Phoenix schedules vote on regulating sober-living homes
PHOENIX (AP) — The Phoenix City Council will vote in March on an ordinance requiring sober-living homes to obtain a license from the city and abide by certain standards.
The council approved the schedule Wednesday after months of pressure from community groups for the city to take regulatory action on nuisance group homes.
As sober-living homes have popped up across the city with some operating in single-family dwellings in neighborhoods, the community groups say they want the city to have more control. City residents formed Take Action Phoenix to urge officials to act.
People typically reside in sober-living homes after attending a drug treatment program and before returning to independent living. These homes can be critical for long-term recovery, Jeff Taylor of the Arizona Recovery Housing Association told The Arizona Republic.
The homes have little government oversight and can house anywhere from two to 10 people. While most are well-managed, Taylor said the ones that aren’t can put its residents and neighbors at risk.
During the summer, the city formed a committee for concerned residents and professionals to look into what the city could do. It recommended an ordinance stipulating licensing procedures and standards.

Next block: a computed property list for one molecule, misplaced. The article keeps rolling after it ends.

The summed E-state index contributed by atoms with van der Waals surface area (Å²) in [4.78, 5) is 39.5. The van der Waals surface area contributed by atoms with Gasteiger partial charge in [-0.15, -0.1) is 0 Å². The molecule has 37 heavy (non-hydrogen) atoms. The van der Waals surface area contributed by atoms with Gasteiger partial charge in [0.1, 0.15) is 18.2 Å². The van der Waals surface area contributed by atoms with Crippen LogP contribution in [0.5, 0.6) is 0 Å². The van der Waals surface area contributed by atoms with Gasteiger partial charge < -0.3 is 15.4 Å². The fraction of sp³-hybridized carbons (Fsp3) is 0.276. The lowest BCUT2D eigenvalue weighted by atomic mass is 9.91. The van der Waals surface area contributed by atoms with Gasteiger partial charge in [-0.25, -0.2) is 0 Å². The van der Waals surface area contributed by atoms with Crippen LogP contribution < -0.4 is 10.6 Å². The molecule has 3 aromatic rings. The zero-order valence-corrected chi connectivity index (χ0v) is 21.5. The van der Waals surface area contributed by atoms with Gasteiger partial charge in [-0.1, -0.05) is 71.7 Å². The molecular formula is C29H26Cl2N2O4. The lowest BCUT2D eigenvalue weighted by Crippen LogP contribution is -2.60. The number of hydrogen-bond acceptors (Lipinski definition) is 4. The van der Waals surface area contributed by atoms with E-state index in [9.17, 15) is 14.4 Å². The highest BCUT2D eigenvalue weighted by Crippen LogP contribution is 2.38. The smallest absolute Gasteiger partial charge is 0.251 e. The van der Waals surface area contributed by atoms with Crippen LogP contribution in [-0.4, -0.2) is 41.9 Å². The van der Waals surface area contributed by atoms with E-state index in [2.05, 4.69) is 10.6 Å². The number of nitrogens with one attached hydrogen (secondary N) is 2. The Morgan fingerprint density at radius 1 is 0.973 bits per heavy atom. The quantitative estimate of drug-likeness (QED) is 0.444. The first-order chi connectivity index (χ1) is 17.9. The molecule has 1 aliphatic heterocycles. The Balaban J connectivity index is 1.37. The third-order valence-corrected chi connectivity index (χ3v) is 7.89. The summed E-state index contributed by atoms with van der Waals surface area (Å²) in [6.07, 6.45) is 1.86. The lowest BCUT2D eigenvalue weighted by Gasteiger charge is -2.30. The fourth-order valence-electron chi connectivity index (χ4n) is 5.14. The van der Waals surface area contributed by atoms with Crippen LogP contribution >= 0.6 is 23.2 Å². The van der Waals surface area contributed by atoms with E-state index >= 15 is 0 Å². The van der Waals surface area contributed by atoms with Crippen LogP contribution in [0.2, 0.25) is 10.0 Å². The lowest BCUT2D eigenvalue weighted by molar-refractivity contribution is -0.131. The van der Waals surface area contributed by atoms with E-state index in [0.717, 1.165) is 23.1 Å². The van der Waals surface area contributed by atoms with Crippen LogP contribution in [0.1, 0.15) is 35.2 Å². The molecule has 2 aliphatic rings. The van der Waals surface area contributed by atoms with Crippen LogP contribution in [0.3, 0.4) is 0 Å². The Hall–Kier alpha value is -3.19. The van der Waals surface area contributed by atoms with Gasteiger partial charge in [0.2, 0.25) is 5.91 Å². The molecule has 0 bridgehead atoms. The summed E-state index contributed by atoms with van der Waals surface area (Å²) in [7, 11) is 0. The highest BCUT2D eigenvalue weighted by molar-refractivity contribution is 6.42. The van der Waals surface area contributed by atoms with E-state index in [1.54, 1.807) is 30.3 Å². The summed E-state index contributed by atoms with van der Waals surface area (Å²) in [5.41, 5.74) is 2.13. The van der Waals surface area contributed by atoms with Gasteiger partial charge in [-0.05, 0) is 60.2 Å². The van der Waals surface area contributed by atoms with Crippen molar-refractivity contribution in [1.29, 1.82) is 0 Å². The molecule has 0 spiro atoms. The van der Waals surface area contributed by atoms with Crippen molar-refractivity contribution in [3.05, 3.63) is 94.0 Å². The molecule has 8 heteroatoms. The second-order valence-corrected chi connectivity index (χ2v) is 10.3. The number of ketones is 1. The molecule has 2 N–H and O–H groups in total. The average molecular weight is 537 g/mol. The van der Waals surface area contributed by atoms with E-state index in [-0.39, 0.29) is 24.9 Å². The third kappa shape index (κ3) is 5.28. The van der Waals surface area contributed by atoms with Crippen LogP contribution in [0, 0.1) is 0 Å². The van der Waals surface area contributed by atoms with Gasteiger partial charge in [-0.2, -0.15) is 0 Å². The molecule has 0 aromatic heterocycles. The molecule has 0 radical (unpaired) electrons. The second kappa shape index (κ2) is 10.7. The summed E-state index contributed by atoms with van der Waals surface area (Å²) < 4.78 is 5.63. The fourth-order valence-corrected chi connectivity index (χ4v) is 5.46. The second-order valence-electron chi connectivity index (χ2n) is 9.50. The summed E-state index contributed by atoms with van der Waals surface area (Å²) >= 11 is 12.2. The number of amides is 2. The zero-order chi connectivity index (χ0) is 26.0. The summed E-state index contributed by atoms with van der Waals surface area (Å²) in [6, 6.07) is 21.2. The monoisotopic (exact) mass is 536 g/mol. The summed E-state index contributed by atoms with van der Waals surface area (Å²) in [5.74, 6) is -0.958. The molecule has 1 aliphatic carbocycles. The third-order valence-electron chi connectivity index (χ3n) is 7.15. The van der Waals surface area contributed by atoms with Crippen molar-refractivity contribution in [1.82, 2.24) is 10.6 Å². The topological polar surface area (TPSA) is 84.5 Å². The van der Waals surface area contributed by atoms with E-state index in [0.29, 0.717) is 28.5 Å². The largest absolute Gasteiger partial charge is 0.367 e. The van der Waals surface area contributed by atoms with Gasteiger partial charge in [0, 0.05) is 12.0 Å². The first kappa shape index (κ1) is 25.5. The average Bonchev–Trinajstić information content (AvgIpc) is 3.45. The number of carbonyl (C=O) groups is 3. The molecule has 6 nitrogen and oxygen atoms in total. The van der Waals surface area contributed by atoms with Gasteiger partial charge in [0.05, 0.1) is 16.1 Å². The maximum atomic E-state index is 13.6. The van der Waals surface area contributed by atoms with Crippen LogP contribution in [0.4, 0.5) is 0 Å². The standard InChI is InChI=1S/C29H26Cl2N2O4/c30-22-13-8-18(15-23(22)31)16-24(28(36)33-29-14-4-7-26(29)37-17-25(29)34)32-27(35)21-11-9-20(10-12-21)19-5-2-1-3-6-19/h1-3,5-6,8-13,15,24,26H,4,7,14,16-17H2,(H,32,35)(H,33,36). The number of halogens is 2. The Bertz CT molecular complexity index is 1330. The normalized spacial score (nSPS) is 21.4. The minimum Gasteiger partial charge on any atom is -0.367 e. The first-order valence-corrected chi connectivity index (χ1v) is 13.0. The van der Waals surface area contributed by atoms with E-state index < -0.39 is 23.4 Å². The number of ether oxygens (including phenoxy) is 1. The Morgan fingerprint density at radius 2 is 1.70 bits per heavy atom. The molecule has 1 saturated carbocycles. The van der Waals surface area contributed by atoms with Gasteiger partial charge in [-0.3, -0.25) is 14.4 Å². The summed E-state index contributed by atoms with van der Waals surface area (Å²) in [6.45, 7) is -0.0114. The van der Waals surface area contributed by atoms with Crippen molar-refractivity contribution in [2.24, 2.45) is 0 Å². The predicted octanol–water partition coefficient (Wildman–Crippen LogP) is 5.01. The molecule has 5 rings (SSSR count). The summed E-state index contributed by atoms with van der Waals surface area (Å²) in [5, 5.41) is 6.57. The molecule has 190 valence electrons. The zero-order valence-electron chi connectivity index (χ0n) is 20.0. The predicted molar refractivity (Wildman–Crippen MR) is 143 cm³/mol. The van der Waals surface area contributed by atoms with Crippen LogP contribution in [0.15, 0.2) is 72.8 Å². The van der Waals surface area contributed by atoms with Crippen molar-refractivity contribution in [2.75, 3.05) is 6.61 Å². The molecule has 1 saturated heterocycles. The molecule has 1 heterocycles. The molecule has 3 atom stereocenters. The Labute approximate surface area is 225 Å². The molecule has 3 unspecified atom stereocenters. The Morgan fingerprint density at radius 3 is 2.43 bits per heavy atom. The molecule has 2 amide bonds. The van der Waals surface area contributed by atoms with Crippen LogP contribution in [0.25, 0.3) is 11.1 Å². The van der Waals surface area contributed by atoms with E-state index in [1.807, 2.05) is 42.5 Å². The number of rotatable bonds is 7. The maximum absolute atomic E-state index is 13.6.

The ordinance is still being drafted, but the possible standards include mandatory random drug and alcohol testing, quarterly safety assessments and required recovery program attendance.
The potential for legal trouble has slowed the city from taking action as city officials have voiced concerns that an ordinance could conflict with the federal Fair Housing Act.
“There’s still this ongoing fear that we might end up in a lawsuit,” Phoenix City Councilwoman Debra Stark said. “When the federal government sues it can become very expensive.”
If the city adopts rules that are geared toward promoting the health and safety of the home residents, Taylor said the city should be fine.
“There’s a right way to do this and I think the city is doing it the right way,” Taylor said. “We’re getting there.”